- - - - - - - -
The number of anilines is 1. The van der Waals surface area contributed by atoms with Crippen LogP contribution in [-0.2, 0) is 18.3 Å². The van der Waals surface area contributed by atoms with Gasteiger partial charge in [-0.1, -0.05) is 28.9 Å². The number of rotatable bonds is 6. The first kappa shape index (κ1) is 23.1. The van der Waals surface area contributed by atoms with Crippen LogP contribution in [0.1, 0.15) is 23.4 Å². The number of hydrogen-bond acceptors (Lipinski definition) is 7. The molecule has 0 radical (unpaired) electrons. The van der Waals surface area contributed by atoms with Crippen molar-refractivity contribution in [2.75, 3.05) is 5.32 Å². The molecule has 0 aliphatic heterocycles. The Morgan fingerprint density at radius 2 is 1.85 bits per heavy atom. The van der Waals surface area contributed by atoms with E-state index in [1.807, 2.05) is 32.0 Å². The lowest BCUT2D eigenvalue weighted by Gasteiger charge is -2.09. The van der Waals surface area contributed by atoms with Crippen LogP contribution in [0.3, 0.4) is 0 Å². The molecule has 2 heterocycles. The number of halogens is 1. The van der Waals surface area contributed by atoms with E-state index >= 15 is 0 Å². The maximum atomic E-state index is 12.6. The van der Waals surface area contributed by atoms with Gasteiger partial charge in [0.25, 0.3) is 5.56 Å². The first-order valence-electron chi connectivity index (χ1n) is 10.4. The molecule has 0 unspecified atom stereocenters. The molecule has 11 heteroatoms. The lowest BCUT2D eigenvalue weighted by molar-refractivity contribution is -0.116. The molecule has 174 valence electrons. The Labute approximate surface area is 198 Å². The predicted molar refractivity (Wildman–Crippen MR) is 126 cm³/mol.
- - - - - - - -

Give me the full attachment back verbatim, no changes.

The number of anilines is 1. The van der Waals surface area contributed by atoms with Crippen LogP contribution in [-0.2, 0) is 18.3 Å². The van der Waals surface area contributed by atoms with Gasteiger partial charge in [-0.1, -0.05) is 28.9 Å². The number of rotatable bonds is 6. The first kappa shape index (κ1) is 23.1. The van der Waals surface area contributed by atoms with Crippen LogP contribution in [0.1, 0.15) is 23.4 Å². The number of hydrogen-bond acceptors (Lipinski definition) is 7. The molecule has 0 radical (unpaired) electrons. The van der Waals surface area contributed by atoms with Crippen molar-refractivity contribution in [2.75, 3.05) is 5.32 Å². The molecule has 0 aliphatic heterocycles. The Morgan fingerprint density at radius 2 is 1.85 bits per heavy atom. The van der Waals surface area contributed by atoms with E-state index in [1.807, 2.05) is 32.0 Å². The lowest BCUT2D eigenvalue weighted by Gasteiger charge is -2.09. The van der Waals surface area contributed by atoms with Crippen LogP contribution in [0.3, 0.4) is 0 Å². The molecule has 2 heterocycles. The number of halogens is 1. The van der Waals surface area contributed by atoms with E-state index >= 15 is 0 Å². The maximum atomic E-state index is 12.6. The van der Waals surface area contributed by atoms with Gasteiger partial charge in [0.25, 0.3) is 5.56 Å². The first-order valence-electron chi connectivity index (χ1n) is 10.4. The molecule has 0 unspecified atom stereocenters. The molecule has 11 heteroatoms. The lowest BCUT2D eigenvalue weighted by molar-refractivity contribution is -0.116. The molecule has 174 valence electrons. The Labute approximate surface area is 198 Å². The predicted molar refractivity (Wildman–Crippen MR) is 126 cm³/mol.